Sunglass holder rattle fix!


Go Kart Newbie
Some of you have the dreaded sunglass holder rattle, even without sunglasses in the compartment. If you have a subwoofer in your car you've probably noticed the rattle even more. It's an obnoxious rattle, and the fact that it's so close to your ear makes it even worse. The good news is, it's easy to fix, and despite the long process you'll see here, you can even fix the rattle without taking anything apart!

First I had to find the source of the problem, so I disassembled the overhead console to have a closer look (if you need instructions on that, let me know and I'll add the step by step for that too). Again, as you'll see, you won't need to take apart anything to fix this. I took it apart because I needed to figure out how what the problem was, and because I had bigger plans than just fixing the rattle (you'll see).

After a quick inspection the source of the rattle was obvious. One side of the lid has a molded in protrusion that acts as a stop, the other side does not have the same protrusion.

Side 1 (with):
IMG-6050.jpg IMG-6054.jpg

Side 2 (without):

There is just enough play in the lid, due to only having a stop on one side, that all it takes is a rough road, or bass heavy song to make this bastard buzz like crazy.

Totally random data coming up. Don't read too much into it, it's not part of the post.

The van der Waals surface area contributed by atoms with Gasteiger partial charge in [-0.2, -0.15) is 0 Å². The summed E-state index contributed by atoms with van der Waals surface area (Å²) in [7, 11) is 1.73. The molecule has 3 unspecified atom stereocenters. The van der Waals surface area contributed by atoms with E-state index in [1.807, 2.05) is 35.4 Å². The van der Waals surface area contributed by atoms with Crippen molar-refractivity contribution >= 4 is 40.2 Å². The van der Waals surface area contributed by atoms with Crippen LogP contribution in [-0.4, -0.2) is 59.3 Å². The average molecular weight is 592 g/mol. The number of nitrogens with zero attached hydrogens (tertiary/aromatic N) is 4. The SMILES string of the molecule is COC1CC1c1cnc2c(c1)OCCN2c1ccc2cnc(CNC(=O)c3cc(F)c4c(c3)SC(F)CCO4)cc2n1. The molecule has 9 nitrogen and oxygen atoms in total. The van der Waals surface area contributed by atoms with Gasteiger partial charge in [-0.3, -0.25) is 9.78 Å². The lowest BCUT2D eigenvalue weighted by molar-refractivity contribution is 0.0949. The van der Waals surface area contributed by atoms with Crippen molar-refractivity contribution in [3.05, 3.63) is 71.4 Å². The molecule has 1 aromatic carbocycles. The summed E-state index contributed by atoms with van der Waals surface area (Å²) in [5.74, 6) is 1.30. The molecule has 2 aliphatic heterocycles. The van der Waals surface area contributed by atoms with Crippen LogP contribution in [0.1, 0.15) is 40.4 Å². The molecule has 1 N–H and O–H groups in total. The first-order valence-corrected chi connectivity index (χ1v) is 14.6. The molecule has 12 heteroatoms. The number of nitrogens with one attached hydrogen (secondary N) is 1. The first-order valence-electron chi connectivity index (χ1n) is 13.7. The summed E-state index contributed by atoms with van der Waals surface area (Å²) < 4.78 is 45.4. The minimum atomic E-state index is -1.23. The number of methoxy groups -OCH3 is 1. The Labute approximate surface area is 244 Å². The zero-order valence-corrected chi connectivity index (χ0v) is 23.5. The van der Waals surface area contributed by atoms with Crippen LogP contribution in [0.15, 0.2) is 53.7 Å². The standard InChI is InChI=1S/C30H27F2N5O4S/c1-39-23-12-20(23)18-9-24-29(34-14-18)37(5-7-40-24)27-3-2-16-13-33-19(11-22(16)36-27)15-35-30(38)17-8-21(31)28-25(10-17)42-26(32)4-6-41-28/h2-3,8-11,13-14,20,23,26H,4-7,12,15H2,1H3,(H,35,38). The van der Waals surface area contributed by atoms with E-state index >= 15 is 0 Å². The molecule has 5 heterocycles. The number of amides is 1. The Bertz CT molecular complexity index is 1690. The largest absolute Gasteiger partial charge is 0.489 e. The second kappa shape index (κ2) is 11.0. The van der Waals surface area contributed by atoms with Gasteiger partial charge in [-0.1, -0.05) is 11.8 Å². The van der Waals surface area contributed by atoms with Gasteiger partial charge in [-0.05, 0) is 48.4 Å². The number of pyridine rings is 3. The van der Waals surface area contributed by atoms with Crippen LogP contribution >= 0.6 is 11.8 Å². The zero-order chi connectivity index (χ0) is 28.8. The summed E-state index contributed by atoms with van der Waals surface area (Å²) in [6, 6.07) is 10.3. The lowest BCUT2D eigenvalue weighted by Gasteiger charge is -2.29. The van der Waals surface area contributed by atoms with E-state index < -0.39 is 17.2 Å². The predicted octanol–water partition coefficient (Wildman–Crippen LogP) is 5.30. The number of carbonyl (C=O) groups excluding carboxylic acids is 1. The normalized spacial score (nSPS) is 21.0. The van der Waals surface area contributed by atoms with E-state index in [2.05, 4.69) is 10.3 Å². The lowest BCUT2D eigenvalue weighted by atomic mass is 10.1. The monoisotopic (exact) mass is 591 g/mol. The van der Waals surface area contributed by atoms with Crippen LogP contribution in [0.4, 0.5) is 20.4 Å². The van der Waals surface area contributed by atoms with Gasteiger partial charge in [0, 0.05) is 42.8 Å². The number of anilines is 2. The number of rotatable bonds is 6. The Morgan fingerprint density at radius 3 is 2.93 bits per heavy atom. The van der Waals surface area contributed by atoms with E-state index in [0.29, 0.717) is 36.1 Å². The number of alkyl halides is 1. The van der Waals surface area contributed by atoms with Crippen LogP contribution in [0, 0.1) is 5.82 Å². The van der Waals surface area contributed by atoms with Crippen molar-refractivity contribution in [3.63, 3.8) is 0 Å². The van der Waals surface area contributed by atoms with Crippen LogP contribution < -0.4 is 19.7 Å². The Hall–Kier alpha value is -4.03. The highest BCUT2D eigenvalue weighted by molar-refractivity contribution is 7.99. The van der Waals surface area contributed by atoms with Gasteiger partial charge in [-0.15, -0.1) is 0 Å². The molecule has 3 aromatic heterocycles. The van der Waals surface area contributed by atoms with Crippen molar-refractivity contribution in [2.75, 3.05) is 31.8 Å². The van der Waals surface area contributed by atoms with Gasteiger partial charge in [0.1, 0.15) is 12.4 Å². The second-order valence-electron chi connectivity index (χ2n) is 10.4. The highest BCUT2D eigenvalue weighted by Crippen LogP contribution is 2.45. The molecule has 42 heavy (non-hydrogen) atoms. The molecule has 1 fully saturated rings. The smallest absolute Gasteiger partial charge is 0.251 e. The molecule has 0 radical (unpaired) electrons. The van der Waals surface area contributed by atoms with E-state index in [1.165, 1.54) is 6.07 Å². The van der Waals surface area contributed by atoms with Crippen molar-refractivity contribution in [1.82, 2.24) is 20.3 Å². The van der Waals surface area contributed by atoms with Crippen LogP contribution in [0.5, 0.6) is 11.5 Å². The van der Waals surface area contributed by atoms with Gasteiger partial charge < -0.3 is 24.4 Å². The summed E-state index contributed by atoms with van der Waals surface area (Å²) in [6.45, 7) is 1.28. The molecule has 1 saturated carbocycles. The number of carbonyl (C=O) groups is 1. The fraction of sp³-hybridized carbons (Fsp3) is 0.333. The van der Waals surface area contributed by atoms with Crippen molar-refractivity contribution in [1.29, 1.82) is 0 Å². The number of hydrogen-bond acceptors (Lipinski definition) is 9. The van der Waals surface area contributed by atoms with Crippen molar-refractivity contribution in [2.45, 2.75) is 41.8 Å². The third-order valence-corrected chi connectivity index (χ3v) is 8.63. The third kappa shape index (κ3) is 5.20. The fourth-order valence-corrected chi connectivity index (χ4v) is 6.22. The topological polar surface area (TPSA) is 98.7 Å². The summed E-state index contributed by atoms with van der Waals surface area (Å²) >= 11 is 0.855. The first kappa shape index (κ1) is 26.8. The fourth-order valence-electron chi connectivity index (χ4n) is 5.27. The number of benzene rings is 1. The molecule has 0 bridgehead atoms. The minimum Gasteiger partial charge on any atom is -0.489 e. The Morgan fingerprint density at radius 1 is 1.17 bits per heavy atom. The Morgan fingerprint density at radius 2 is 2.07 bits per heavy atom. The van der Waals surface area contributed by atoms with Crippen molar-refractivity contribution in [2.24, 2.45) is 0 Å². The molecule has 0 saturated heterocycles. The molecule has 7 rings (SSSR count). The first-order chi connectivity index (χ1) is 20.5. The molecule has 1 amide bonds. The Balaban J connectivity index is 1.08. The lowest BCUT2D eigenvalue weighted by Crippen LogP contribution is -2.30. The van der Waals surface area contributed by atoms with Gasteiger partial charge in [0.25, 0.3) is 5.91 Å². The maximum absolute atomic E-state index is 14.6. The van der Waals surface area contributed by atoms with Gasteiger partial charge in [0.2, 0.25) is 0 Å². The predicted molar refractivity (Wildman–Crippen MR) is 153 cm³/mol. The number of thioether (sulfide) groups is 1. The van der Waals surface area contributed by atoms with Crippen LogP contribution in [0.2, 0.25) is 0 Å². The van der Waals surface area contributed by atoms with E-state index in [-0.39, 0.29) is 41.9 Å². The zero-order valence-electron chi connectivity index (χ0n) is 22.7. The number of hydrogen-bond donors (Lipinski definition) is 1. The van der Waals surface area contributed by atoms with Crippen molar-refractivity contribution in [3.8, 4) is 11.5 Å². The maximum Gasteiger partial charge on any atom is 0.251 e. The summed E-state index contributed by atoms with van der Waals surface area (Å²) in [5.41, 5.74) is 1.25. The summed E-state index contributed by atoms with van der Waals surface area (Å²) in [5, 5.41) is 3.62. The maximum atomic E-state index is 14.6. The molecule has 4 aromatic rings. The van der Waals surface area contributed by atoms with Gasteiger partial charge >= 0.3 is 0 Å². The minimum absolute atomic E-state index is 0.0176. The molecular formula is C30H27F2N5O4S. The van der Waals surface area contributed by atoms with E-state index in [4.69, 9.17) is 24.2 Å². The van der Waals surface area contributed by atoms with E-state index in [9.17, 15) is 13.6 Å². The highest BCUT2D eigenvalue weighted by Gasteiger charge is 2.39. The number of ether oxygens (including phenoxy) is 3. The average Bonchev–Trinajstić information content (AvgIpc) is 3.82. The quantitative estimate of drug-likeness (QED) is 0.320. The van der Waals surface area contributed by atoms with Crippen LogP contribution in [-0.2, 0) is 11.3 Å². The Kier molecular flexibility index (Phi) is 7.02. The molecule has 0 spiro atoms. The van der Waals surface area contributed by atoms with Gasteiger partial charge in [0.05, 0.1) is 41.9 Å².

The solution is to add a protrusion on the other side to eliminate this play. Simply add a dab of hot glue and be done, or...

I'm a nerd, so I have scrap model car parts in a box, so I used the tie rod off of some long forgotten plastic sports car. All you need is a thin rod made from whatever you can find around the house (for other activities a thick rod is preferred, but we will not be covering such activities in this thread ). A toothpick, or similar should work. A toothpick will likely be a bit thicker than what I used, you'll either need to thin it down (with fine sandpaper, or whittle it down with a sharp blade), or you can attach it further away from the corner of the lid where it will fit the gap better.

Lightly scuffing the area with some fine sandpaper will help to ensure the adhesion is good. Use some superglue, and a tiny clothes pin to clamp your rod down while the glue dries.


If you're thinking "damn, I don't have any tiny clothes pins. I guess I can't do this project!" Don't worry, all you have to do is make sure your new piece gets glued in place, if you were careful with your super glue you can even pinch it between your fingers. If you're not careful with your superglue, then you'll glue your finger to the lid and think "damn, I wish I had used a tiny clothes pin."

Let the glue dry, then either reassemble, and reinstall. If you left it installed while you did this, then you're done, close the lid.